Arthritis Surgery

What is arthritis surgery?

There are more than 30 joints in the foot and ankle – many of which can be affected by arthritis. Depending on the location, type and severity of your arthritis, surgery may be suggested. There are three types of surgical procedures:

  • arthroscopic debridement – this is ‘keyhole’ surgery where your surgeon places a tiny camera into the affected joint and then using tiny instruments, removes damaged tissue, loose bits of cartilage and any bony spurs
  • arthrodesis – this refers to fusion of the joint, which reduces pain by stopping the affected bones from moving (and grating) against each other
  • arthroplasty – this refers to joint replacement

Our specialists at Orthopaedic Clinics Gold Coast will work with you to create the best treatment plan for your particular situation.

How does surgery for foot and ankle arthritis work?

Arthritis at the base of your toes

If you have arthritis at the base of your toes (ie your metatarsophalangeal joints) that can’t be controlled by non-surgical treatments, you may have surgery to remove the worn bone from the joints. This removes the source of the pain and should make walking more comfortable. The exact surgical procedure you need will depend on how severe the problem is.

Arthritis in your ankle

If you have arthritis in your ankle joint that causes you severe pain and isn’t controlled well enough by non-surgical treatment, your specialist may recommend surgery. There are three options:

  • arthroscopic debridement to remove damaged tissue, loose bodies or bone spurs
  • arthrodesis (fusion surgery), of which there are two types
  • ankle fusion – where the damaged ankle joint is removed and then the talus bone at the top of the foot is fused to the tibia, which alleviates pain but creates a stiff ankle (the ankle is fused at a right angle)
  • triple fusion – where three joints within the ankle (the talonavicular, subtalar and calcaneocuboid) are fused, which allows for some more movement than ankle fusion
  • arthroplasty (joint replacement) – where the worn ends of the tibia and talus bones are removed and replaced with a new artificial joint

It’s not only debridement that can be done arthroscopically. Arthrodesis may also be done using an arthroscope. If you have arthrodesissurgery, your surgeon will join bones using screws (ankle fusion) or a combination of plates, screws and staples (triple fusion). Over time (12–14 weeks) new bone grows between the joined bones, creating one fused bone.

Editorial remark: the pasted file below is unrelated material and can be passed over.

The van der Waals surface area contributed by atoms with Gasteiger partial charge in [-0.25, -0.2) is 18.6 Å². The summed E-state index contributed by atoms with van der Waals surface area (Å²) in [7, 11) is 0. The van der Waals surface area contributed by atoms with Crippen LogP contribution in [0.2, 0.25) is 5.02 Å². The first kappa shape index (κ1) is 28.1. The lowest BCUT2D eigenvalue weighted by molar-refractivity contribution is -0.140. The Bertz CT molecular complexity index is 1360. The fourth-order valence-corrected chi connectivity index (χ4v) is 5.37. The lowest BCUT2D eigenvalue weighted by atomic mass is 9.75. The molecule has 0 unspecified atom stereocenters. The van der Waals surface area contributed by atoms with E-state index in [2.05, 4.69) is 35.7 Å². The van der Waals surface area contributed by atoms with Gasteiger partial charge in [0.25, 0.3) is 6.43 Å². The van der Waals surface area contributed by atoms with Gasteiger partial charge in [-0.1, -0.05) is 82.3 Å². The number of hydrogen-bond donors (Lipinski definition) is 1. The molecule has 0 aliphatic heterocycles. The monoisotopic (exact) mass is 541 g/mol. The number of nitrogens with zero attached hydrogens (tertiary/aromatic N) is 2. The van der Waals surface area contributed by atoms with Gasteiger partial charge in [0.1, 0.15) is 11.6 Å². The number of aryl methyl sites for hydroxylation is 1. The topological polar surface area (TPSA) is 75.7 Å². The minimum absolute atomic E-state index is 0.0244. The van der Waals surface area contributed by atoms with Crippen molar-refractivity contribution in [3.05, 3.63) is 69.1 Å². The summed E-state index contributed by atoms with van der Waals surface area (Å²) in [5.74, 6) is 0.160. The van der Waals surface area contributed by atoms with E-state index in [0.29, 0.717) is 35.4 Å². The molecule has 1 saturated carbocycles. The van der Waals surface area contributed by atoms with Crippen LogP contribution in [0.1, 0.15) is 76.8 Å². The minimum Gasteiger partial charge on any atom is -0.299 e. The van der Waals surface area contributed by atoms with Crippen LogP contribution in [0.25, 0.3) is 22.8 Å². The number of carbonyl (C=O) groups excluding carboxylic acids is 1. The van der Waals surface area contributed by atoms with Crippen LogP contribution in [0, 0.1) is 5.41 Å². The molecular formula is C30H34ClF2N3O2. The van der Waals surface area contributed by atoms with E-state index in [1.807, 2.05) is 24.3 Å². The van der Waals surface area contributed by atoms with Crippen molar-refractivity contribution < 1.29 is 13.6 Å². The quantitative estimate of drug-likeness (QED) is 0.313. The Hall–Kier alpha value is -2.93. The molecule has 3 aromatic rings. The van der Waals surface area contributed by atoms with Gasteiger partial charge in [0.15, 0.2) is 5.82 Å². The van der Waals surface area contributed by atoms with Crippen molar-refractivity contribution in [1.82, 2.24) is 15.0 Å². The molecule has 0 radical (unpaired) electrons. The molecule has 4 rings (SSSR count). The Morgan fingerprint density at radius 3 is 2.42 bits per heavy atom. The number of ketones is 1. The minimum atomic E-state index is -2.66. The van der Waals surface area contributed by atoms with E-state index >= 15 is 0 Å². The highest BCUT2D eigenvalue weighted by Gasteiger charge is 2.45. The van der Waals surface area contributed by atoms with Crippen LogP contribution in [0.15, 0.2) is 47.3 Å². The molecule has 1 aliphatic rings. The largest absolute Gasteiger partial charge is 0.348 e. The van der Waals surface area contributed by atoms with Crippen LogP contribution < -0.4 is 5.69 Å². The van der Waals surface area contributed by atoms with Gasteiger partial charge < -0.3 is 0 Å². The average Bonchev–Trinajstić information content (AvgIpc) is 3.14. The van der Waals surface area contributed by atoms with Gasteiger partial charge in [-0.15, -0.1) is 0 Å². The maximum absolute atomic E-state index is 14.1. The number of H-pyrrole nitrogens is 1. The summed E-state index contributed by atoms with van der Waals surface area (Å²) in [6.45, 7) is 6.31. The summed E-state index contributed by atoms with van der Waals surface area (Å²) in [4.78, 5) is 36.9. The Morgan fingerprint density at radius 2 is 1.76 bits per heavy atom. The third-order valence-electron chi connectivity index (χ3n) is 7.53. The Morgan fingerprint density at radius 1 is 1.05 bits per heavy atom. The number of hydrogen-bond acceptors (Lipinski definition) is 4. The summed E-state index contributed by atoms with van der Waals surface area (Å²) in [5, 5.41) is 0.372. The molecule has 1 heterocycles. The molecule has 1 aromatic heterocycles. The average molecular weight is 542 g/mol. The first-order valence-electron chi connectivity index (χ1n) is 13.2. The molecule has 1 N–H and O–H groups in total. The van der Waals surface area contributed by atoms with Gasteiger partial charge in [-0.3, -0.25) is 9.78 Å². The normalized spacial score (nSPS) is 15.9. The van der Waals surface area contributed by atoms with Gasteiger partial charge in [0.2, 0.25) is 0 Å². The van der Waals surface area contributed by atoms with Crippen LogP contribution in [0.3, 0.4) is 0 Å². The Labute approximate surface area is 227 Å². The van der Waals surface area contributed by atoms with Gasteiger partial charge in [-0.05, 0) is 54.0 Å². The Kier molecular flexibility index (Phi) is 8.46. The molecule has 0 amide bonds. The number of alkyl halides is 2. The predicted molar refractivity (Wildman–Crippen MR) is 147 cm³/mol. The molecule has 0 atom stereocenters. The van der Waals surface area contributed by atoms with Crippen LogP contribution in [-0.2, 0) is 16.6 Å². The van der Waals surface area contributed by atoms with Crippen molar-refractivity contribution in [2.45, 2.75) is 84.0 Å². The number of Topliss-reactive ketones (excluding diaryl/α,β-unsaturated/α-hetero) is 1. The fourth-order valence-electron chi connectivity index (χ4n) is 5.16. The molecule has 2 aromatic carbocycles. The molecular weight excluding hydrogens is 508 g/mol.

Ankle replacements are not as common as hip and knee replacements, but can be as successful for alleviating pain and improving mobility. Artificial ankle joints don’t last as long as artificial knees and hips, but you might get 10–15 years out of one. When it wears out, you will probably need fusion surgery.

Possible complications

The potential complications depend on which surgery you have.

Arthroscopy tends to have few complications as it is used for less severe arthritis. Complications include infection (rare) and failure to completely resolve the symptoms due to arthritis. Arthroscopy may occasionally speed up the deterioration of an arthritic joint.

Some complications specifically related to arthrodesis include infection; failure of bones to fuse (non-union); problems with the pins or screws used to hold the bones together; development of arthritis in adjacent joints due to extra stress being placed on these.

Complications of ankle replacement surgery include infection and implant failure (breaking or loosening). In some cases, the implant will need to be replaced with a new one. This is called revision surgery and it is generally more difficult to perform than the first surgery.

Our specialists at Orthopaedic Clinics Gold Coast will talk to you about the most appropriate options for your particular foot or ankle arthritis, covering the benefits and risks of each procedure.

What to expect after arthritis surgery

Surgery can rapidly relieve pain from arthritis, but it’s normal to feel discomfort for a while after surgery. To help with pain, your foot and ankle will probably be placed into a cast straight after surgery, this reduces pain from movement and helps bones heal. You’ll most likely be given pain medication and also asked to keep your foot elevated to prevent swelling.

Your physiotherapist will help you strengthen your foot and ankle, and improve your range of motion. You may also be fitted with supportive shoe or brace.

Depending on which surgery you have, it can take several months for complete recovery.In most cases, you will be able to resume normal daily activity within 3–4 months.